Spotlight: Noreen O’Connell

If you haven’t met her, you’ve likely heard her (or her husband’s) voice on a Collin County ARES net, running the Net Control Station during a severe weather event. Noreen and her husband, Greg Evans, have been members of Allen CERT for several years and participate in other emergency preparedness groups to demonstrate their commitment to community education and disaster response.

Learn more about Noreen…

What is your place of birth?

Detroit, Michigan

What brought you to Allen, TX?

We purchased our first home here and stayed ever since. I came to Texas because Greg is a Texan, and well, how could anyone resist that? We met while serving in the U.S Navy, we were both stationed at Pearl Harbor, HI.

Tell us about your immediate family (including any pets).

Greg, and our rescue cat Domino. Dom is a feral cat that Greg found while working in Wyoming. They flew home first class! Dom is the most charismatic cat I ever met.

What do you do for a living?

I am a Doctor of Physical Therapy.

What is your favorite childhood memory?

Toss-up between summer vacation at the family cottage on the north shore of Lake Michigan, and the 1984 Detroit Tigers World Series Championship. I was at that game when they won it all.

If you were to write a self-help book, what would the topic be?

“Learned Helplessness- Just Stop It!”

What other volunteer activities keep you busy?

I along with Greg am a Skywarn NCS (net control station HAM radio operator) for Collin County. I am one of the volunteers that run the Amateur Radio nets for the National Weather Service during severe weather. We provide “ground truth” to the NWS, because radar does have limitations.

Tell us about your most intense disaster response experience.

The response to the Rowlett tornado. We were in one of the most severely damaged “hot zones” and it was very raw and wild. There were a lot of people terrified and paranoid. I went door to door for wellness checks and damage assessment. Many people would not answer the door. Most people that did were holding guns. I guess my CERT hard hat, vest, and badge did have a lot of meaning, because it was the only way people would trust me, but I still felt very vulnerable. There were areas of severe debris and flooding and hazmat. I had to remember nearly all aspects of my training that day. I was grateful for the experience and the training that kept me safe and prepared me.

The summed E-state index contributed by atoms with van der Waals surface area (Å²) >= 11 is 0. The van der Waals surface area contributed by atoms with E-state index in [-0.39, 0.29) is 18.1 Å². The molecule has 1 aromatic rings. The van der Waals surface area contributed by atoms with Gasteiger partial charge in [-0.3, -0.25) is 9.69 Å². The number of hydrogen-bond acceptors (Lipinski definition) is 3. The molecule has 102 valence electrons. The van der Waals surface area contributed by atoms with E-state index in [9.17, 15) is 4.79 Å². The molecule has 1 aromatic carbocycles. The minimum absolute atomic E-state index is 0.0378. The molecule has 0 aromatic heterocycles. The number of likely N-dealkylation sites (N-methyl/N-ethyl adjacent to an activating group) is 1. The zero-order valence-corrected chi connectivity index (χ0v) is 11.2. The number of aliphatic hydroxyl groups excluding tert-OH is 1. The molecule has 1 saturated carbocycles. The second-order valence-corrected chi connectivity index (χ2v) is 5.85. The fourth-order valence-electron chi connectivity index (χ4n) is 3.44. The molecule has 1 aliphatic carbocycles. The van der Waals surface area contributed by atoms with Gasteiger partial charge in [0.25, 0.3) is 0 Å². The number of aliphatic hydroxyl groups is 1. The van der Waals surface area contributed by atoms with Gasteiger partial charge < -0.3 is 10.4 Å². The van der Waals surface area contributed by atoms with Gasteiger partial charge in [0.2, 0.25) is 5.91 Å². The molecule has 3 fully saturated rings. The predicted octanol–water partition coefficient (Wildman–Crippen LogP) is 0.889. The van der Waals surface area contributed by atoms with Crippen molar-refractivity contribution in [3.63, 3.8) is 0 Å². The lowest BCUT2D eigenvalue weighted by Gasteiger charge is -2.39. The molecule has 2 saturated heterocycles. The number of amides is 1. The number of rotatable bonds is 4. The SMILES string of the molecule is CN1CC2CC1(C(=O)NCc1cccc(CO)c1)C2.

What advice can you give newer CERT members?

There are so very many ways to contribute, and they are all valuable and welcomed. Don’t underestimate yourself, you can really do it!

How has CERT made an impact on your life, personally and professionally?

My awareness of situations and potential hazards is increased. I am not saying I am going around totally paranoid, and I am not a doomsday prepper or anything, but I feel I am basically prepared for most of the basics. I am also in awe of some of the people I have come to know, and their vast knowledge, experience, leadership, and willingness to serve. It continues to be an inspiration. I am a Veteran of the U.S. Navy, and somehow, I still have the desire to serve in some manner, it just never goes away, I want to be involved.

Leave a Reply